My Sisters, the Pastors' Wives

I'm on the roof tonight. My building is not but three stories tall, and the small, wooden platform placed on top has no real view of anything. It's three in the morning, And I can see a small part of the river and the lights from the bridge are there, but mostly in my vicinity there's construction from the old brewery and the low, brick buildings that make up what was Memphis' busy Main Street. (Now an artsy, gentrified area for people who'd rather pretend like they live in more urban areas.)

I have lived in a variety of spaces in my adult life.  I have rented small apartments in tall buildings, owned a home on a street that personified middle America (front porches and all), and anything in between.  If I looked deeper I could remember all the different places I lived growing up too.

My parents worked for a living, and not always with great success. Their limited means coupled with an expansive family made for quite an interesting experience. We moved once every few years in an attempt to find the perfect space for 2 adults and 6 children (and occasionally some pets) to call home "comfortably".

Moving that much meant that many times it wasn't just building you were leaving behind, but friends and neighbors too. And I guess I would have felt the pain of that more poignantly had it not been for the other five young souls that navigated the gypsy life with me.

My parents had not intended on having six children. I'm not sure they ever intended on having four, but once they reached that number they were done. It was when mom decided to discontinue her possibilities of getting pregnant  that she learned she was expecting for the fifth time, and at a later appointment she'd learn of number 6. (hi!)

Six. I can recall my mother saying she cried for quite sometime after hearing the news. I can also tell you now, how often she says today what a blessing that number has been.  Each of us brings a very different personality to the table(very boisterous table).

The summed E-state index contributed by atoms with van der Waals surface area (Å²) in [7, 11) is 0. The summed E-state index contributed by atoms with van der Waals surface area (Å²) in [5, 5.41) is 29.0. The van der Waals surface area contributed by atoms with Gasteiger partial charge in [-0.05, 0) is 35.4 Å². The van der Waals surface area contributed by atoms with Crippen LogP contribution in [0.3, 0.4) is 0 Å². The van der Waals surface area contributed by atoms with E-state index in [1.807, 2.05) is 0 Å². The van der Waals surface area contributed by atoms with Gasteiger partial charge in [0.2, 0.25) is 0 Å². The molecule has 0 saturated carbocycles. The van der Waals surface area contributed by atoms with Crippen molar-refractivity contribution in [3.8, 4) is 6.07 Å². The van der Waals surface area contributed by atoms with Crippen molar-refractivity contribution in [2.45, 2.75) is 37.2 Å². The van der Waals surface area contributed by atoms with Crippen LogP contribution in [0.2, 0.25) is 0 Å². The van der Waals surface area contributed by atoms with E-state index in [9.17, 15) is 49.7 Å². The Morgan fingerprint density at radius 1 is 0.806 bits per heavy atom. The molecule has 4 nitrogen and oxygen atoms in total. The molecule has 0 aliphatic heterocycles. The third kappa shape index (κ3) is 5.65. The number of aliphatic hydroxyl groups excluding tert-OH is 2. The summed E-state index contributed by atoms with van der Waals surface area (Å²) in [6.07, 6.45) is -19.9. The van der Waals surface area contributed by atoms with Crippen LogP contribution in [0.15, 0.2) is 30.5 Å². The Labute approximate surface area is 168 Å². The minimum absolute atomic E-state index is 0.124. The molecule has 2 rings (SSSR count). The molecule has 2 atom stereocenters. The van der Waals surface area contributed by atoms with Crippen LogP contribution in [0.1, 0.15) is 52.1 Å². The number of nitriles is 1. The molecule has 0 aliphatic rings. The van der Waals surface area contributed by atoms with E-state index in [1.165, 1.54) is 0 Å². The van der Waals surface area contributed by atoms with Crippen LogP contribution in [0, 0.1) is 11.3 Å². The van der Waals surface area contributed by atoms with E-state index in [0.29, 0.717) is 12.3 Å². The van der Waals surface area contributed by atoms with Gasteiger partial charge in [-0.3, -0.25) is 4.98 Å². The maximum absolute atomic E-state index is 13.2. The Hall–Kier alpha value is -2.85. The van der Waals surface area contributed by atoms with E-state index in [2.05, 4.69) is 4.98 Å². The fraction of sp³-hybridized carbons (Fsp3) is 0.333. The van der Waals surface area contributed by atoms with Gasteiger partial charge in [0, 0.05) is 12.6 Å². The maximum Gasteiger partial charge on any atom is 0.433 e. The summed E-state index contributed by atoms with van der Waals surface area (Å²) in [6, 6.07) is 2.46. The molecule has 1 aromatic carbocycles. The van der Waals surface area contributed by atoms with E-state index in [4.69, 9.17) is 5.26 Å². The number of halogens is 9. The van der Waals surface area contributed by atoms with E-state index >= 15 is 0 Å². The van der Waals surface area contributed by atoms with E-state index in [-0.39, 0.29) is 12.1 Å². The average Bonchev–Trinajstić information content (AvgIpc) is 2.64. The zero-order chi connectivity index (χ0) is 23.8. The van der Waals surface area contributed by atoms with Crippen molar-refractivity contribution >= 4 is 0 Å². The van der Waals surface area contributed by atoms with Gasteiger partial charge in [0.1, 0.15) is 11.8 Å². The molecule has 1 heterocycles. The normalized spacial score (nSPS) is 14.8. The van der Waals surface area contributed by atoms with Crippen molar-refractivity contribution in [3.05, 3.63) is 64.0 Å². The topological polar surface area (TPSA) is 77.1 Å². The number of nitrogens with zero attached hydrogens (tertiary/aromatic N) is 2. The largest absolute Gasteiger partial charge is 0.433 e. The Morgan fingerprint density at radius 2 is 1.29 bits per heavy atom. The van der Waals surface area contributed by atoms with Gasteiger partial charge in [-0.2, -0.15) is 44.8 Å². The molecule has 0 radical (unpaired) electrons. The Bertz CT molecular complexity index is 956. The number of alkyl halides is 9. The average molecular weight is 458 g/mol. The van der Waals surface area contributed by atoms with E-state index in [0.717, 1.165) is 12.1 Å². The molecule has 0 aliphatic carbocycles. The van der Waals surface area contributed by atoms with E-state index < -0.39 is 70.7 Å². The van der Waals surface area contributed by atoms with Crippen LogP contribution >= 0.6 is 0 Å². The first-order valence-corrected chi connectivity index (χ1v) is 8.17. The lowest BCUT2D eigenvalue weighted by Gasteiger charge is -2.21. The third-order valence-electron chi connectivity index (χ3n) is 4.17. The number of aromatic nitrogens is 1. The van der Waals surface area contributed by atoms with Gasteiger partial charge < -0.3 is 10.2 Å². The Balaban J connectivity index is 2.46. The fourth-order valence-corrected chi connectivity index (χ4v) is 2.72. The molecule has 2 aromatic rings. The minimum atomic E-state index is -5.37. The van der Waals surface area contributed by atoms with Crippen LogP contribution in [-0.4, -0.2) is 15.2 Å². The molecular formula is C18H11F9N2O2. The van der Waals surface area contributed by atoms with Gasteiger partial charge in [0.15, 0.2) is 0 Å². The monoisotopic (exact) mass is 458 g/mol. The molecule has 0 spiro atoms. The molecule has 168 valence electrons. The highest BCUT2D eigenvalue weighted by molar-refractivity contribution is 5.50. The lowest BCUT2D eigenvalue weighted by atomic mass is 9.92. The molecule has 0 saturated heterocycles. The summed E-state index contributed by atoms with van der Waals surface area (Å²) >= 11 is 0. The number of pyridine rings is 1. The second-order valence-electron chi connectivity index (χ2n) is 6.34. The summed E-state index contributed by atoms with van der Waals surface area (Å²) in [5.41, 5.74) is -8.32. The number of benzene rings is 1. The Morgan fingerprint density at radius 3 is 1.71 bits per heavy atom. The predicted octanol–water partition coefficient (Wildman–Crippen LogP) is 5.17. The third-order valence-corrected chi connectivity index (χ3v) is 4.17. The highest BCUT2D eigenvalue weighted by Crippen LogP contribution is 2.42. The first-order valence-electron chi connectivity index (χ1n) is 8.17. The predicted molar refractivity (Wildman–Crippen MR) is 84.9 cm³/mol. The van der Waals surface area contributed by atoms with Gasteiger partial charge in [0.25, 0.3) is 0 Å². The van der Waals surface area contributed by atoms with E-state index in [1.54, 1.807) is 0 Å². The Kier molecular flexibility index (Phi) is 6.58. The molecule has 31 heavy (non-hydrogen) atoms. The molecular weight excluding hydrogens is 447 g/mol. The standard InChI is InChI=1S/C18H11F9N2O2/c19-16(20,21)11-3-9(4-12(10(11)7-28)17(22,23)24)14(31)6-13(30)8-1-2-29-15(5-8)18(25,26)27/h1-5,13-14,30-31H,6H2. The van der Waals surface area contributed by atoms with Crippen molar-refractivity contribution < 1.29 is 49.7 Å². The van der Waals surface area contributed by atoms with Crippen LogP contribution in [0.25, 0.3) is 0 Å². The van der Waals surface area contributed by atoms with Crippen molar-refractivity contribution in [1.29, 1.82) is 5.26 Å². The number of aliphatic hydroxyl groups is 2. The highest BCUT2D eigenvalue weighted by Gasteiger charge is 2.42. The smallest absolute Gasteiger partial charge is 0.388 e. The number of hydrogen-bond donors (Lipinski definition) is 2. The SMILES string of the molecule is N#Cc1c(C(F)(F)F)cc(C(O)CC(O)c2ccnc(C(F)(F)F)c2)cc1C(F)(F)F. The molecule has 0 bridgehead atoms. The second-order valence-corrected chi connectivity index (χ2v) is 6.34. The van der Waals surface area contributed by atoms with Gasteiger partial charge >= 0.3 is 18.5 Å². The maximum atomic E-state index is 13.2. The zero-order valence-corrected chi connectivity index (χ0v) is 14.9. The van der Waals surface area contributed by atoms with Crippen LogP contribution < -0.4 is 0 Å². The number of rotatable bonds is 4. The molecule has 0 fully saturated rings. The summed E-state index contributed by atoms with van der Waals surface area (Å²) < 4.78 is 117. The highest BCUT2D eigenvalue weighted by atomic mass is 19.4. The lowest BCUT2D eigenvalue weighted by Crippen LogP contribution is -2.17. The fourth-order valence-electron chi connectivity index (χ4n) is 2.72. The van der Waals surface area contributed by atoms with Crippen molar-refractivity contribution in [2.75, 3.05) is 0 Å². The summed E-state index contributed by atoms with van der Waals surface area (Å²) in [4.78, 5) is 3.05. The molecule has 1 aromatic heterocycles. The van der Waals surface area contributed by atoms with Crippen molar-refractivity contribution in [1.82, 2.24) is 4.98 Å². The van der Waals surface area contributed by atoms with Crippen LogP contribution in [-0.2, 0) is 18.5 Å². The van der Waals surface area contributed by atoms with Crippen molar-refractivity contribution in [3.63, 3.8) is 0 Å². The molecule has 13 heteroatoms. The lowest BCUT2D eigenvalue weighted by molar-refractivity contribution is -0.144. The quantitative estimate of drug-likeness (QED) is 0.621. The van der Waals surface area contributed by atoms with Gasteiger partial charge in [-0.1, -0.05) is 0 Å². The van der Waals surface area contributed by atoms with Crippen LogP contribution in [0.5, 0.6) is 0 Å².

As kids we always had huge disagreements that could often turn physical. We talk over each other and laugh like it's a competition. Many people think I have a big personality, but if you came to a family function you'd see even bigger ones. And there weren't always disagreements, we generally cared for one another if we had to.

When I was in third grade we had one of those really rare Memphis snow storms. So of course we all spent the day outside playing in the cove we happened to live on at the time. And when a vicious snowball fight erupted between the different houses on the street, it was the Big Six that took the victory. One kid said "no fair there's so many of you!"

In our adulthood the differences are glaring. Some of us went to college, some didn't. Some of us are Republicans, some Democrats. Some of us are little, some of us aren't. Some believe in God, some believe in fashion (I'll let you figure that one out).

No difference is greater than the one I love to tell at parties after I've been drinking for a bit (or at all): three of us (the boys) are gay, and three of us are married to ministers(obvi the girls). Many people get a real kick out of that, but truly it has shaped our relationships and the way we interact.